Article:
Research Group
in Analytic Philosophy

The Nature of Assertion: Consequences for Relativism and Fictionalism

Duration: 2011 - 2014

Code: FFI2010-16049

All researchers

Manuel García-Carpintero (U. Barcelona)
Marta Campdelacreu (U. Barcelona)
Teresa Marques (U. Barcelona)

Fiora Salis (U. Barcelona)
Francesc Pereña (U. Barcelona)
Richard Woodward (U. Barcelona)
Marta Jorba (Universitat Pompeu Fabra)
Josep-Lluís Prades (U. Girona)

Marta Campdelacreu

Josep Corbí

Kathrin Glüer-Pagin

Marta Jorba

Teresa Marques

Peter Pagin

Chiara Panizza

Francesc Pereña

Josep Lluís Prades

Fiora Salis

Richard Woodwar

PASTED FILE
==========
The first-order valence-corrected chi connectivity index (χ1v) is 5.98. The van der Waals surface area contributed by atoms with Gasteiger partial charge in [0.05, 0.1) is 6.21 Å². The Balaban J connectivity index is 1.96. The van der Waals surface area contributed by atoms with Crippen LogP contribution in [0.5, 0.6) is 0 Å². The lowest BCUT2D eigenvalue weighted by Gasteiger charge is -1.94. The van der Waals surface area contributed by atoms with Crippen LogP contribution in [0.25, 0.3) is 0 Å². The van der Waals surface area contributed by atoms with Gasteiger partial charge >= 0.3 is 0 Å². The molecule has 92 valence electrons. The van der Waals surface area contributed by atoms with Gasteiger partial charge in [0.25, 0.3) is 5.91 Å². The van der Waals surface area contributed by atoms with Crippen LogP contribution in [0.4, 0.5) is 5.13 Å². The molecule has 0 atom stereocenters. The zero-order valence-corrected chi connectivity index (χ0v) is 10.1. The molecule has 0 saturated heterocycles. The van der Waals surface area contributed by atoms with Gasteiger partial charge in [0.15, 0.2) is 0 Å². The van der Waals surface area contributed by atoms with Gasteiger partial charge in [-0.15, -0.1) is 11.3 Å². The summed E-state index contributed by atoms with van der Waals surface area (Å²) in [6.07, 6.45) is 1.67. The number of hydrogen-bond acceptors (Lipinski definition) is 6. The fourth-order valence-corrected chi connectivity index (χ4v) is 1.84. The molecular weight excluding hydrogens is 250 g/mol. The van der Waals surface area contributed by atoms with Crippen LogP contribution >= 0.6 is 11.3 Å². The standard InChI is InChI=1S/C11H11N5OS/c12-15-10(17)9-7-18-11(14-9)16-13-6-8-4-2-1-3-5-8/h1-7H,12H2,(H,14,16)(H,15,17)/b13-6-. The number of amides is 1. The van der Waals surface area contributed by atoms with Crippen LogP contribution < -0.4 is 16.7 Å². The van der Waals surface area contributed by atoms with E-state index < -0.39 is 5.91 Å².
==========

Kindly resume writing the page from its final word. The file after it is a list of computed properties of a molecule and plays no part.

Timothy Williamson’s 1996 paper „Knowing and Asserting“ reopened the interest in normative accounts of assertion, which had been in disfavour after Strawson’s influential Gricean criticism of Austin’s normative account. Best porno site Williamson’s proposal has been the focus of ongoing discussion in the years since. The main goal of this project is to contribute to the goal of clarifying the nature of the speech act of assertion, and that of its internal mental correlate, judgment, by focusing on contemporary discussion of two related sets of issues: issues concerning proposals to relativize truth, and issues concerning seeming assertions involving apparent reference to fictional entities, and fictionalist proposals in general. We plan to contrast normative and descriptive accounts of assertoric force, by appraising how they fare when it comes to evaluating proposals for relativizing truth, on the one hand, and to what extent they underwrite fictionalist accounts in different fields on the other, in particular in the case of claims apparently involving reference to fictional characters, claims about the content of narratives in general and fictional narratives in particular, and claims about the narrative identity of the Self. The initial hypothesis is that normative accounts of assertoric force pose very serious difficulties for radical truth-relativism – proposals for relativizing truth as a property of assertions and judgments, not just of the contents of those acts – and that they help motivating fictionalist proposals.